Last year’s duck family on the go

 

Find out more about visiting New Lanark this spring. 

Liz – New Lanark Guest Blogger

0 likes no responses
11/04/17 Roof Garden # , , , , , ,

New Lanark Gardens Diary – April 2017

New Lanark Gardens Diary – April 2017

This month lovely wood anemones carpet the floor of New Lanark’s woodland with a flush of starry white flowers.  You can see these precious wild flowers, also known as Lady’s Nightcap, beside the Clearburn Natural Outdoor Play Area next to the Clyde Valley Nature Reserve at New Lanark.  According to the charity Plantlife, wood anemones are a well-known indicator of ancient woodland as they spread very slowly from rootstocks rather than seeds.  On the grassy bank below Caithness Row,  the  daffodils are giving a brilliant display just now.  It won’t last, so come along soon and enjoy the fresh air and flowers!

You can find out more about visiting New Lanark at www.newlanark.org 

Liz – New Lanark Guest Blogger

 

0 likes no responses
08/03/17 Roof Garden # , , , , , ,

New Lanark Gardens Diary – March 2017

New Lanark Gardens Diary – March 2017

Signs of Spring are everywhere around at New Lanark now.  A few snowdrops have braved the cold to flower by the path along the Mill Lade, and the first bright yellow daffodils are in bloom in the Roof Garden.  The River Clyde has been running high, creating magnificent waterfalls at Cora Linn and Bonnington Linn further upstream.  The weather may be improving but it is deceptive.  Be prepared for ‘The Teuchit Storm’, an old name for a spell of wet and windy weather that was once thought to occur in late March about the time that the ‘teuchit’ or lapwing starts nesting in the fields upriver!

You can enjoy an early Spring visit to New Lanark with Buy One Get One Free on tickets until the end of March 2017. Click here to download your voucher!

Liz – New Lanark Guest Blogger

Snowdrops on the New Lanark Roof Garden

0 likes no responses
07/02/17 Roof Garden # , , , ,

New Lanark Gardens Diary – February 2017

New Lanark Gardens Diary – February 2017

New Lanark Gardens Diary – February 2017

February light glows on the stonework of the houses at New Lanark as seen from the path into the Clyde Valley Nature Reserve.   The island in the middle of the river is called Mid Inch on which a tall evergreen Scots pine tree has found a foothold.  The stones at the water’s edge are the haunt of a heron.  Nearby in the village is New Lanark’s Clearburn Natural Outdoor Play & Picnic Area.  There are squirrels hiding under the ivy covering the old trees and a pair of tiny wrens have been spotted flying in and out of the lade tunnel.  (The scientific name for a wren is ‘troglodytes’ meaning ‘cave dweller’!)  Playing outdoors is now recognised as essential for children’s cognitive and emotional development, so bring the kids along and see what else you can spot (entry to the Clearburn Play Area is free). If the weather isn’t great there’s always the indoor Interactive Gallery!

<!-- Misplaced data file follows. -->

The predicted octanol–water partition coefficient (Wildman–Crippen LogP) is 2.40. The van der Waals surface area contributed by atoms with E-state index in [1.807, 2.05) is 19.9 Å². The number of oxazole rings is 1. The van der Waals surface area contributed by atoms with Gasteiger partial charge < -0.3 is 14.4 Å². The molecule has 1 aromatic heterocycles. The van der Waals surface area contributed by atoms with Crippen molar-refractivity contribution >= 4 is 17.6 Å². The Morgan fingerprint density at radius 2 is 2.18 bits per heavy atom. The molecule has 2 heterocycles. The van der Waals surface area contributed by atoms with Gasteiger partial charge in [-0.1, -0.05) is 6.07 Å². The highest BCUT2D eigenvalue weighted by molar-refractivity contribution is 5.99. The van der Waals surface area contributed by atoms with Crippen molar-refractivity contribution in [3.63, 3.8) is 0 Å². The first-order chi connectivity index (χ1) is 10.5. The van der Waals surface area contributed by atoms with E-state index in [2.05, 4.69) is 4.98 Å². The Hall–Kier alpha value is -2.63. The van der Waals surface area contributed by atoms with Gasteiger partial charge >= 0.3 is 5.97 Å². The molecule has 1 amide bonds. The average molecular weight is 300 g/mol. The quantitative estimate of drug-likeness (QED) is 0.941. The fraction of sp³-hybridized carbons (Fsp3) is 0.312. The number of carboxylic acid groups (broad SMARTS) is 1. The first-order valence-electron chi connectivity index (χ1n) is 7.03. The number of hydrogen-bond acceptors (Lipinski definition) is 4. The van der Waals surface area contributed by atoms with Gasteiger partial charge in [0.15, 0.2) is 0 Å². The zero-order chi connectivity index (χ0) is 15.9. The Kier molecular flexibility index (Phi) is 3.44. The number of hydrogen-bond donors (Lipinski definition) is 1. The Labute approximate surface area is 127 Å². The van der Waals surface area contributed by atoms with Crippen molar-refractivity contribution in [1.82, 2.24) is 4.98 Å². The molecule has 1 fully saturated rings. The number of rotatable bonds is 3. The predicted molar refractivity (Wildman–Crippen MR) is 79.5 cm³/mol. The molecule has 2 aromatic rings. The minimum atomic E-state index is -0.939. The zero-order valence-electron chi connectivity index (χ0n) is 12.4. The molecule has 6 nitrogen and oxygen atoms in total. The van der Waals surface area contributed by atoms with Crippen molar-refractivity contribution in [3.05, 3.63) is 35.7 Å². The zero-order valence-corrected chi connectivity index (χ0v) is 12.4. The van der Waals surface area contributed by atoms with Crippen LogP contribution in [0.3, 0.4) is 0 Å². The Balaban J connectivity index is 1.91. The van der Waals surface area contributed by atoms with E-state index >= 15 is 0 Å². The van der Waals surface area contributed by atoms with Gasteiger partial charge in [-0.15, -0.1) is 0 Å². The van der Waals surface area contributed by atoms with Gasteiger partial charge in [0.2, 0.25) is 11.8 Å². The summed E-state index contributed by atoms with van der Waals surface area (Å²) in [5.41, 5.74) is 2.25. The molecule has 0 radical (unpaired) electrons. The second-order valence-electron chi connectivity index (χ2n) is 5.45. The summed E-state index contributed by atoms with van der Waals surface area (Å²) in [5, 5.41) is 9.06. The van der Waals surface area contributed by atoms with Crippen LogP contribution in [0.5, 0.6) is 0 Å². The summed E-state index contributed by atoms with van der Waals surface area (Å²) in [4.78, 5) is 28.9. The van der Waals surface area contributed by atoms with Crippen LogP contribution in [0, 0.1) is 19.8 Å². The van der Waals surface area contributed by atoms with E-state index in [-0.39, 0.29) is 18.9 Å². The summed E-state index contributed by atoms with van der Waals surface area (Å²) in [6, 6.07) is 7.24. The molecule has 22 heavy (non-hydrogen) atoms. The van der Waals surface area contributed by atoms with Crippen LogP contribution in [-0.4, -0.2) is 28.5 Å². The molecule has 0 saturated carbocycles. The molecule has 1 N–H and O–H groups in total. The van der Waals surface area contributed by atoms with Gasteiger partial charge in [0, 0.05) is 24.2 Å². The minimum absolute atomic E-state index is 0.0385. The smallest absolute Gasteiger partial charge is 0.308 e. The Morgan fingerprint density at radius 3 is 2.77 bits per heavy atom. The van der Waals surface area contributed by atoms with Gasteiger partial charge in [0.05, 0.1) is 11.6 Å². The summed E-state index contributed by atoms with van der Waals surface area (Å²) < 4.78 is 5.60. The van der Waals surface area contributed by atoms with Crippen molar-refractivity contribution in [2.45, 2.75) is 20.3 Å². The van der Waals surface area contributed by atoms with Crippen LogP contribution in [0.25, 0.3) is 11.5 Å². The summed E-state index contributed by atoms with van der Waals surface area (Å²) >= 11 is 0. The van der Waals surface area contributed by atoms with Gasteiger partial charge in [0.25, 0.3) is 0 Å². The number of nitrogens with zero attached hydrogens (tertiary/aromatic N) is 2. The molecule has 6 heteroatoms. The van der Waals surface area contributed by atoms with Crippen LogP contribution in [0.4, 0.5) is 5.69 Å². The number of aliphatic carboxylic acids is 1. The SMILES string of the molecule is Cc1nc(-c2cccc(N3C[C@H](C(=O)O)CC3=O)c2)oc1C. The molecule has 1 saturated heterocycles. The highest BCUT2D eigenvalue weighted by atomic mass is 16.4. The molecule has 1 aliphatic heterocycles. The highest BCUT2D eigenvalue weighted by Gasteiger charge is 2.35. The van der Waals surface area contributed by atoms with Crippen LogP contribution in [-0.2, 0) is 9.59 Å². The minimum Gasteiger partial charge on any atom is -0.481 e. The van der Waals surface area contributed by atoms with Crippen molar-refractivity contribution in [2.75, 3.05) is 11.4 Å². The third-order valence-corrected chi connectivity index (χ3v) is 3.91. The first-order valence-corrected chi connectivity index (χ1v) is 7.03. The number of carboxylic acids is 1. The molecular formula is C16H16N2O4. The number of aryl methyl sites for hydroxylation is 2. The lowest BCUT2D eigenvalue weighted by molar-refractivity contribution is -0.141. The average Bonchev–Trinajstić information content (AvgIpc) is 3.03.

Liz – New Lanark Guest Blogger

Here are some more photos of the village in early February…

0 likes no responses
05/01/17 Roof Garden # , , , ,

New Lanark Gardens Diary: January 2017

New Lanark Gardens Diary: January 2017

Welcome to the first New Lanark Gardens Diary of 2017!

Up until about 100 years ago in Scotland, the first Monday in the new year was known as Handsel Monday and this was the day on which people exchanged presents. The First Statistical Account tells us that it was a day ‘for recreation and merry-making’.   The word ‘handsel’ meant to put a gift in someone’s hand and could also mean to inaugurate or start something new.  The first photo for New Lanark Gardens Diary 2017 shows  the houses at Caithness Row in low-angled sunlight with birch trees in the foreground  and a crisp frost on the grass. Very best wishes for 2017 to all our readers, guests and visitors!

2017 also happens to be Visit Scotland’s Year of History, Heritage and Archaeology. You can find out more about how you can be involved in this exciting year at New Lanark by visiting our website.

Liz – New Lanark Guest Blogger

 

0 likes no responses
08/12/16 Roof Garden # , , , , ,

New Lanark Garden Diary: December 2016

New Lanark Garden Diary: December 2016

In our monthly Garden Diary Liz lets us know what’s happening in the world of nature at New Lanark…

Winter has begun bringing with it some frosty spells.  These transformed the trees across the Clyde at New Lanark into a sparkling Christmas card scene with curtains of icicles hanging from the rocks.

The bare branches of the trees made a delicate white tracery against the background of darker evergreens further up the bank.   This was the perfect setting for the start of New Lanark’s Christmas at the Mills event – tickets are still available for the weekends and 23 and 24 December by booking online at www.newlanark.org.   Come and have some fun following the Rudolph Trail!  See if you can find his little wooden house and discover what he likes to do there!

Here are some more photos from our frosty spell at New Lanark…

Winter woods at New Lanark

Frosty grass at New Lanark

Frozen leaves at New Lanark

Winter Falls of Clyde at New Lanark

Winter river at New Lanark

Winter in Robert Owen's Garden at New Lanark

The Bell Tower at New Lanark

Frozen ice crystals at New Lanark

Find out more about visiting New Lanark this Christmas!

Liz – New Lanark Guest Blogger

0 likes no responses
1 2 3 4 5

New Lanark World Heritage Site Aerial View

New Lanark is a beautifully restored 18th century cotton mill village in Scotland, and is one of Scotland's six UNESCO World Heritage Sites.

On our blog you'll find a behind-the-scenes look at all the latest news, events, stories and general 'goings-on' from New Lanark World Heritage Site.

We are always looking for guest bloggers to become involved with the blog. If you are interested in writing for us, please get in touch.

Join us online


Join our mailing list